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The Life of Sir Thomas More por Thomas Stapleton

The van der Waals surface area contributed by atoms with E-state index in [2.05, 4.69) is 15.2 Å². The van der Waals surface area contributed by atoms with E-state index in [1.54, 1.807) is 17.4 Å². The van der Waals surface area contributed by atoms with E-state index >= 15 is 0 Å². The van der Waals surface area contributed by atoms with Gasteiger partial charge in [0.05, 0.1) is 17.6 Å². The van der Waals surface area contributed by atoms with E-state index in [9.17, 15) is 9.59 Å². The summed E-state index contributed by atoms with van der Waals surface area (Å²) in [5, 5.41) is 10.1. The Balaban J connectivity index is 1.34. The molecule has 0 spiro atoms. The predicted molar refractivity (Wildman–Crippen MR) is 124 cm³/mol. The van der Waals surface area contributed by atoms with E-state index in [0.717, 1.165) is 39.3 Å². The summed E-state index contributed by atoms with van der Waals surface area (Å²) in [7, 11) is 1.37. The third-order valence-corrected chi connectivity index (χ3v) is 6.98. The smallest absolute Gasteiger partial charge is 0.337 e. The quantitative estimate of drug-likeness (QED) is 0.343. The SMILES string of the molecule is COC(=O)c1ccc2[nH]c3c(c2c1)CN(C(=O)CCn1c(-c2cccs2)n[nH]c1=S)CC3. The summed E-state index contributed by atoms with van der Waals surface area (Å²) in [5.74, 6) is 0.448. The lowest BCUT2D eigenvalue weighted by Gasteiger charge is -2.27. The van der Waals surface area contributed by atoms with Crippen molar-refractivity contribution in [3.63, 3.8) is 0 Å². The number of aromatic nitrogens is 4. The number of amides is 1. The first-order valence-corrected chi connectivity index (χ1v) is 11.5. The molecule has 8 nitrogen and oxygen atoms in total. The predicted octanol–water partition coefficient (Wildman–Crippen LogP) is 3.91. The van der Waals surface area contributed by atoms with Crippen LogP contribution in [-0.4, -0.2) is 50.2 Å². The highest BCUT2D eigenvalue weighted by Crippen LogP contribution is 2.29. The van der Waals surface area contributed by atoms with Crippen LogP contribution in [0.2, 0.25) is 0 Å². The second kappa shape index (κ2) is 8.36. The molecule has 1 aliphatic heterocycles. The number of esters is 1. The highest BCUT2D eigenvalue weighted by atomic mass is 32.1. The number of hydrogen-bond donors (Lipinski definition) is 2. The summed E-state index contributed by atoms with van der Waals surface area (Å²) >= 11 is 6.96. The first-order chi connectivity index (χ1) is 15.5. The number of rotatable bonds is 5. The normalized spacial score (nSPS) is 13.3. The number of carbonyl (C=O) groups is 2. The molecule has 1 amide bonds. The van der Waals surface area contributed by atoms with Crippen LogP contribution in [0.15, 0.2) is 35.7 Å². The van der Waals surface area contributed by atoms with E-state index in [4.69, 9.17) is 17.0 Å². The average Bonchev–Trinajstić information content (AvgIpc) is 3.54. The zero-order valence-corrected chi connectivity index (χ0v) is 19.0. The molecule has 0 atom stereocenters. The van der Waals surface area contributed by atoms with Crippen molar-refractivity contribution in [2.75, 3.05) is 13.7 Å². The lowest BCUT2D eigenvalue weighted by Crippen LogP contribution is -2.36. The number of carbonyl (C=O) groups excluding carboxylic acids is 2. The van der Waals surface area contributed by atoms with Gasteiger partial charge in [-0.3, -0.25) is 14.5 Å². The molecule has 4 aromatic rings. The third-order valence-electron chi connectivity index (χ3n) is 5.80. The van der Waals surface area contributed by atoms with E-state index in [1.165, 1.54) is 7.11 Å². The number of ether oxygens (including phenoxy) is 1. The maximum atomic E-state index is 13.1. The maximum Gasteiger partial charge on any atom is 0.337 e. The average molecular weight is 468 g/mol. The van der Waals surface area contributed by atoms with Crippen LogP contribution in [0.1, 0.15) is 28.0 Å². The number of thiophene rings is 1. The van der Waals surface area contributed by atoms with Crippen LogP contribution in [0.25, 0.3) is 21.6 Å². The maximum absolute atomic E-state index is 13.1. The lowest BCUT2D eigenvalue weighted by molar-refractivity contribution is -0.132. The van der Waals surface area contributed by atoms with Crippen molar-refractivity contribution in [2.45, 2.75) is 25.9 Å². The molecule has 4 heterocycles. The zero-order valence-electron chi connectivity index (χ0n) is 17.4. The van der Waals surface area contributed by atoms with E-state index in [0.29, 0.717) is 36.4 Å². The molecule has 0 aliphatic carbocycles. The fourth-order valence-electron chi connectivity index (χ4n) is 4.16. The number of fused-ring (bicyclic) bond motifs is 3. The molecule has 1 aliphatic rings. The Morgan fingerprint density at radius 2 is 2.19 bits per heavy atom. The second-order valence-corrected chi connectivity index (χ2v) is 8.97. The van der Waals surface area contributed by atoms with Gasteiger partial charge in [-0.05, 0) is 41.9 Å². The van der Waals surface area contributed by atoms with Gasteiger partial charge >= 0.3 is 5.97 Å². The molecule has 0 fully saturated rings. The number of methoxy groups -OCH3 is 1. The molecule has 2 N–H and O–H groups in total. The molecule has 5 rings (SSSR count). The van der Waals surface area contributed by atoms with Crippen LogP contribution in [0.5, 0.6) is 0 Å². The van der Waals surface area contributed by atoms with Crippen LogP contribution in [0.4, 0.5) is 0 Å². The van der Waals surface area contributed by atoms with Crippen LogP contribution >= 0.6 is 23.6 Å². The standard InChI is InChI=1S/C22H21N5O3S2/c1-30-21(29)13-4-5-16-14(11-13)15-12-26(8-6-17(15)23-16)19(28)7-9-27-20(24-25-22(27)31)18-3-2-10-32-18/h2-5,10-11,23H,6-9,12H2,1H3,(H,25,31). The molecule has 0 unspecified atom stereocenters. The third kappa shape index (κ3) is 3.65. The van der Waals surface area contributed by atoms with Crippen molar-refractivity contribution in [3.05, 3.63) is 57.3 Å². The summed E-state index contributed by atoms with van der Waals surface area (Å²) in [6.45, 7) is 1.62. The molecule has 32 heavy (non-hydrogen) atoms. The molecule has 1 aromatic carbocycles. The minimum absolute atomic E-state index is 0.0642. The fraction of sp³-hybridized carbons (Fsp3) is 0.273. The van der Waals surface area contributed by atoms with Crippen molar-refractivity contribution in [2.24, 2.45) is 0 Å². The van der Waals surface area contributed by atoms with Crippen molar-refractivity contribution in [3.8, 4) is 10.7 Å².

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In 1588, the year of the Spanish Armada, Thomas Stapleton sat down to write the book Tres Thomae; his subject was the life and works of St. Thomas the Apostle, St. Thomas of Canterbury, and Sir Thomas More. He wrote it in Latin (as More had done with his Utopia) since a knowledge of English was a rare accomplishment among European scholars and readers. Apart from its entertainment value as an account of More's life, the book is also a document of great importance; his list of sources is impressive since it includes many of the exiled members of More's circle from whom he gathered the information treasured in their memories. Most valuable of all was the collection of letters preserved by John Harris, More's secretary; from these, Stapleton gives us more than thirty letters or extracts from letters not to be found elsewhere. Apart from such documentary evidence, the book also gives us the recollections of those who were intimate members of More's household; it records the reputation Thomas More had gained within a half century of his death and it emphasizes the remarkable place that he had achieved in the popular mind even before any written account of his life was available.The fascination of the life of a man who preferred to obey the law of God rather than the command of a king has not diminished with the passage of time. That such a life should be the subject of awards for its portrayal on stage and screen is not only a testimony to the incomparable artistry of an actor and a playwright; it is, as well, an acknowledgement of (in the words with which Stapleton brings his book to a close), the admiration of modern man for the life, the character, the achievements, and the glorious martyrdom of that noble and illustrious man, Sir Thomas More.
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